In recent years, Monchan feels that the studio has managed to move with the times. Yesterday achieved widespread critical acclaim and has been a success in terms of sales. There has been a move towards catering to the more casual gamer, with the puzzles taking a back seat for more focus on the story. There have also been moves to make friends with other developers and interact on forums, an activity Josué heavily participated in over the course of the weekend. Pendulo Studios may have had its rough patches, but with enthusiastic and engaging people like Josué Monchan on board, I hope they continue to produce games well into the future. And with the recent news that Pendulo has signed an agreement with Microïds to produce a brand new (as-yet-untitled) adventure, they may very well get that chance.
Francisco Gonzalez – Dos and Don’ts of Writing in Adventure Games
With an extensive freeware career behind him, and a recently-commenced commercial career with Wadjet Eye (A Golden Wake) keeping him busy presently, Francisco Gonzalez has a lot of experience with game creation. In this short talk, he tried to pass on the lessons he has learned for writing them in a way that works.
The first lesson is to neither hold everything back, nor get too carried away. If a character looks at a door and simply says “It’s a door” then that is a disappointingly boring response. If they instead recount their entire life experience of doors, then the player becomes overwhelmed with irrelevant information. The trick is to aim for the middle ground, providing a little information with relevance to the game if possible. By way of example, he showed a character from his newest project, noting that a door seemed to be rather well-made for the abandoned building it was attached to. This made the door more than just a mundane object, and hinted that there might be more to the building than meets the eye. Thus useful information is conveyed to the player in a natural way.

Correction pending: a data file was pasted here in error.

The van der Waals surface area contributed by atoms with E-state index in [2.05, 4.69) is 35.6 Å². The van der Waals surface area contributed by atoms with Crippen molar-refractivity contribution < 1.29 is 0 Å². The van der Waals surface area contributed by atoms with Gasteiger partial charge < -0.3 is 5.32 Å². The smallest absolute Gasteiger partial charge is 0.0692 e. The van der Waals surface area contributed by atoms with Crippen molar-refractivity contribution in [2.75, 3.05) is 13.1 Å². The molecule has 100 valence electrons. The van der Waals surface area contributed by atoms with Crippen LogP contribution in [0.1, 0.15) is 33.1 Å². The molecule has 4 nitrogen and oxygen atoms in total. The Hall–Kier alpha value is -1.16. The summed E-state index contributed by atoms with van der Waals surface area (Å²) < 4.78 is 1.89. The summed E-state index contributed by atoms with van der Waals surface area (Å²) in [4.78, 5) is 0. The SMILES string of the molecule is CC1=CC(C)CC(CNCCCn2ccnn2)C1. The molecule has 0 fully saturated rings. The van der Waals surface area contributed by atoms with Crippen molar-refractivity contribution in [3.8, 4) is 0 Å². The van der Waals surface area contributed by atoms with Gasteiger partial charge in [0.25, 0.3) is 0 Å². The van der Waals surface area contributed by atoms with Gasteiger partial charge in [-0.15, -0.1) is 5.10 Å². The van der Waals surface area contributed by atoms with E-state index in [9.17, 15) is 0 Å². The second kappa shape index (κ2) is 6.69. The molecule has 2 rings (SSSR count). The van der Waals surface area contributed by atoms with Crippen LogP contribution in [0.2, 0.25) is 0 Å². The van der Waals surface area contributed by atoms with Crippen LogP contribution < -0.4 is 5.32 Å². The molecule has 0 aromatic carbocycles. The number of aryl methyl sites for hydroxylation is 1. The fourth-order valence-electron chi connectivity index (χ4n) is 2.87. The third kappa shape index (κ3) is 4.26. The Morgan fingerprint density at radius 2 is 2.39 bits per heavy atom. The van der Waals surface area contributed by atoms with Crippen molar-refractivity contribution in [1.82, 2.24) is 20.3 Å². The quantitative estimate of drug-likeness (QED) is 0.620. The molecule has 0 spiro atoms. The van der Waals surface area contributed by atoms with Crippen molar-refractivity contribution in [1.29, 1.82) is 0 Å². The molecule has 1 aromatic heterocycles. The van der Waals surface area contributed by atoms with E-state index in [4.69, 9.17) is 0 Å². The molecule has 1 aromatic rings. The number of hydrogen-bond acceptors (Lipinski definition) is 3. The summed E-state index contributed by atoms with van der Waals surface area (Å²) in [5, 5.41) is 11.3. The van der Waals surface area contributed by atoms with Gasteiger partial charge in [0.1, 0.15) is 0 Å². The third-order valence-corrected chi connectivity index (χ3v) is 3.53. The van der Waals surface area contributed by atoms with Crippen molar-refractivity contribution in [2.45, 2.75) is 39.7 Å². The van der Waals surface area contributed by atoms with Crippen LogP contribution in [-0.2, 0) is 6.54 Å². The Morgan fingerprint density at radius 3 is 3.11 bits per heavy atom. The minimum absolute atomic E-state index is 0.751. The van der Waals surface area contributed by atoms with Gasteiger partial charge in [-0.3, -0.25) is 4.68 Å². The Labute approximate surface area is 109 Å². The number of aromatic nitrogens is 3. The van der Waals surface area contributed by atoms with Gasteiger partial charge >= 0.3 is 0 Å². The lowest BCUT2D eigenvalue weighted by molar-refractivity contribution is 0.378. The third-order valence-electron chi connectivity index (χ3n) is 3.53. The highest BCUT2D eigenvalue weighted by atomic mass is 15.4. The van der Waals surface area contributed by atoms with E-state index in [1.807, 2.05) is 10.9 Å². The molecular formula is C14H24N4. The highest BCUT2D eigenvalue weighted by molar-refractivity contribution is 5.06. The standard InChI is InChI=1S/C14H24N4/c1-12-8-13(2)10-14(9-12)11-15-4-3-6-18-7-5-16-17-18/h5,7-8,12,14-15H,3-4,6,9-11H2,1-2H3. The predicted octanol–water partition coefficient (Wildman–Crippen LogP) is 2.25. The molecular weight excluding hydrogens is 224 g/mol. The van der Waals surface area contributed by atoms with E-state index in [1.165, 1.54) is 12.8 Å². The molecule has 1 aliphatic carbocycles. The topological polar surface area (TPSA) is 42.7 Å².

When it comes to characters speaking to one another, dialogue can often end up unbelievable. Francisco stressed the need to think about how people actually speak, and try to mimic that. Fail to do so, and it is all too easy for non-player characters to become nothing more than living signposts, only there to convey certain information to the player. Gonzalez felt he had lapsed into this latter problem with Percy in the Ben Jordan games, who often seemed to spend time reciting great chunks of exposition. By considering what makes the character interesting, whether their social class, race, or origins, you can tailor the dialogue to match that background. If you are unsure whether something sounds like natural speech or not, try saying it out loud. On more than one occasion, he has found that dialogue that looked perfectly fine on paper sounded peculiar when vocalised.